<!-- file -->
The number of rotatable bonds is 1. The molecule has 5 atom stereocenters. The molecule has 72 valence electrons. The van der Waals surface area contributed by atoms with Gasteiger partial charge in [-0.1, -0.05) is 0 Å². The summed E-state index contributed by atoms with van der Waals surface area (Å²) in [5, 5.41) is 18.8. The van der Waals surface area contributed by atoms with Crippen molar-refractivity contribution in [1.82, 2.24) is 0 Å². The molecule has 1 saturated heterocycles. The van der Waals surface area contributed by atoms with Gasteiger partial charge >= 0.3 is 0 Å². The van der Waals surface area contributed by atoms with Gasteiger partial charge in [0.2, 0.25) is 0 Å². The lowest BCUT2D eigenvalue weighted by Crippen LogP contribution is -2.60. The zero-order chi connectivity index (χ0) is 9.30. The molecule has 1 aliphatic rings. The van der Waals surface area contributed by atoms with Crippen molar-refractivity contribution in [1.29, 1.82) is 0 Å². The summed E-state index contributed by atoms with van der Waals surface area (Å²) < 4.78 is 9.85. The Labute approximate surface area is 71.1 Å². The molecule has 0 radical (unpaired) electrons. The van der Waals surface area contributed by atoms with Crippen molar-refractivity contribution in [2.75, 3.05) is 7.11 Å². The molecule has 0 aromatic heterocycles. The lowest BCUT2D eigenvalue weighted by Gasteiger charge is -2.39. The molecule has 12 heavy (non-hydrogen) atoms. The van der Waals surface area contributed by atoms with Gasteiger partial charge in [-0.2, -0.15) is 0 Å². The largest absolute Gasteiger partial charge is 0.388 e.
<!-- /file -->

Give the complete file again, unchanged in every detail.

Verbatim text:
The number of rotatable bonds is 1. The molecule has 5 atom stereocenters. The molecule has 72 valence electrons. The van der Waals surface area contributed by atoms with Gasteiger partial charge in [-0.1, -0.05) is 0 Å². The summed E-state index contributed by atoms with van der Waals surface area (Å²) in [5, 5.41) is 18.8. The van der Waals surface area contributed by atoms with Crippen molar-refractivity contribution in [1.82, 2.24) is 0 Å². The molecule has 1 saturated heterocycles. The van der Waals surface area contributed by atoms with Gasteiger partial charge >= 0.3 is 0 Å². The van der Waals surface area contributed by atoms with Gasteiger partial charge in [0.2, 0.25) is 0 Å². The lowest BCUT2D eigenvalue weighted by Crippen LogP contribution is -2.60. The zero-order chi connectivity index (χ0) is 9.30. The molecule has 1 aliphatic rings. The van der Waals surface area contributed by atoms with Crippen molar-refractivity contribution in [1.29, 1.82) is 0 Å². The summed E-state index contributed by atoms with van der Waals surface area (Å²) < 4.78 is 9.85. The Labute approximate surface area is 71.1 Å². The molecule has 0 radical (unpaired) electrons. The van der Waals surface area contributed by atoms with Crippen molar-refractivity contribution in [2.75, 3.05) is 7.11 Å². The molecule has 0 aromatic heterocycles. The lowest BCUT2D eigenvalue weighted by Gasteiger charge is -2.39. The molecule has 12 heavy (non-hydrogen) atoms. The van der Waals surface area contributed by atoms with Gasteiger partial charge in [-0.2, -0.15) is 0 Å². The largest absolute Gasteiger partial charge is 0.388 e.